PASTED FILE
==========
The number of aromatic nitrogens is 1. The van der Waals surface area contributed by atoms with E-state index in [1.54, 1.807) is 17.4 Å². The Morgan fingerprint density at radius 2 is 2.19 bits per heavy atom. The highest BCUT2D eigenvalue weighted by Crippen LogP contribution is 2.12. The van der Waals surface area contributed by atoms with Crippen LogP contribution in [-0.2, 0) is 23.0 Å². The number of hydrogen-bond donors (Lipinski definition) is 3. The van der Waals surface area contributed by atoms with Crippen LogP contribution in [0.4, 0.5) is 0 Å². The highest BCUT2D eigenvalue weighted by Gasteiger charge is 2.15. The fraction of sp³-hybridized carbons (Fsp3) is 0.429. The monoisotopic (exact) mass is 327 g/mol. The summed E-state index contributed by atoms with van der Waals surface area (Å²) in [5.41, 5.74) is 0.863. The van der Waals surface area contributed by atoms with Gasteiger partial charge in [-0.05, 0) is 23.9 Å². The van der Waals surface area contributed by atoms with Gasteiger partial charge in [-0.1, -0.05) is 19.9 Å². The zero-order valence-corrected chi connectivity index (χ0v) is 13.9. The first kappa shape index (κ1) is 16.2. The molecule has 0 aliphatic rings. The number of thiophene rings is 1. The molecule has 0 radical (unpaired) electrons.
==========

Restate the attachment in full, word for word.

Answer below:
The number of aromatic nitrogens is 1. The van der Waals surface area contributed by atoms with E-state index in [1.54, 1.807) is 17.4 Å². The Morgan fingerprint density at radius 2 is 2.19 bits per heavy atom. The highest BCUT2D eigenvalue weighted by Crippen LogP contribution is 2.12. The van der Waals surface area contributed by atoms with Crippen LogP contribution in [-0.2, 0) is 23.0 Å². The number of hydrogen-bond donors (Lipinski definition) is 3. The van der Waals surface area contributed by atoms with Crippen LogP contribution in [0.4, 0.5) is 0 Å². The highest BCUT2D eigenvalue weighted by Gasteiger charge is 2.15. The fraction of sp³-hybridized carbons (Fsp3) is 0.429. The monoisotopic (exact) mass is 327 g/mol. The summed E-state index contributed by atoms with van der Waals surface area (Å²) in [5.41, 5.74) is 0.863. The van der Waals surface area contributed by atoms with Gasteiger partial charge in [-0.05, 0) is 23.9 Å². The van der Waals surface area contributed by atoms with Gasteiger partial charge in [-0.1, -0.05) is 19.9 Å². The zero-order valence-corrected chi connectivity index (χ0v) is 13.9. The first kappa shape index (κ1) is 16.2. The molecule has 0 aliphatic rings. The number of thiophene rings is 1. The molecule has 0 radical (unpaired) electrons.